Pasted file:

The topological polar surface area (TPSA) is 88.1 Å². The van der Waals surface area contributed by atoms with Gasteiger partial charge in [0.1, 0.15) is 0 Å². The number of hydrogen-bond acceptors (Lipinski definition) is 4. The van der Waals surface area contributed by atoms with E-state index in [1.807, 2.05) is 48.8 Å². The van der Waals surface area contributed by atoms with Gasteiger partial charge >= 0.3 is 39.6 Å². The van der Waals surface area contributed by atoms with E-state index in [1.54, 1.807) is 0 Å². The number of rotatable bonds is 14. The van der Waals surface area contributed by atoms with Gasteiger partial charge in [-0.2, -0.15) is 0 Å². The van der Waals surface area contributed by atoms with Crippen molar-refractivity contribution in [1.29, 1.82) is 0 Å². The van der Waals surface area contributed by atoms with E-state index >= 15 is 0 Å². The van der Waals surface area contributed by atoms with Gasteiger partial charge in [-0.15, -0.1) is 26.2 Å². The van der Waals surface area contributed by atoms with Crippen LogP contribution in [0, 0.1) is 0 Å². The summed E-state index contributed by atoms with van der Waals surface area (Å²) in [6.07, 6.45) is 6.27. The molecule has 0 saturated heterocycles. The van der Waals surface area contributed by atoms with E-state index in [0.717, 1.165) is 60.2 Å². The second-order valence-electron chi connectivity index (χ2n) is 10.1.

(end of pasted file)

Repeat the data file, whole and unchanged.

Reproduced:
The topological polar surface area (TPSA) is 88.1 Å². The van der Waals surface area contributed by atoms with Gasteiger partial charge in [0.1, 0.15) is 0 Å². The number of hydrogen-bond acceptors (Lipinski definition) is 4. The van der Waals surface area contributed by atoms with E-state index in [1.807, 2.05) is 48.8 Å². The van der Waals surface area contributed by atoms with Gasteiger partial charge >= 0.3 is 39.6 Å². The van der Waals surface area contributed by atoms with E-state index in [1.54, 1.807) is 0 Å². The number of rotatable bonds is 14. The van der Waals surface area contributed by atoms with Gasteiger partial charge in [-0.2, -0.15) is 0 Å². The van der Waals surface area contributed by atoms with Crippen molar-refractivity contribution in [1.29, 1.82) is 0 Å². The van der Waals surface area contributed by atoms with E-state index >= 15 is 0 Å². The van der Waals surface area contributed by atoms with Gasteiger partial charge in [-0.15, -0.1) is 26.2 Å². The van der Waals surface area contributed by atoms with Crippen LogP contribution in [0, 0.1) is 0 Å². The summed E-state index contributed by atoms with van der Waals surface area (Å²) in [6.07, 6.45) is 6.27. The molecule has 0 saturated heterocycles. The van der Waals surface area contributed by atoms with E-state index in [0.717, 1.165) is 60.2 Å². The second-order valence-electron chi connectivity index (χ2n) is 10.1.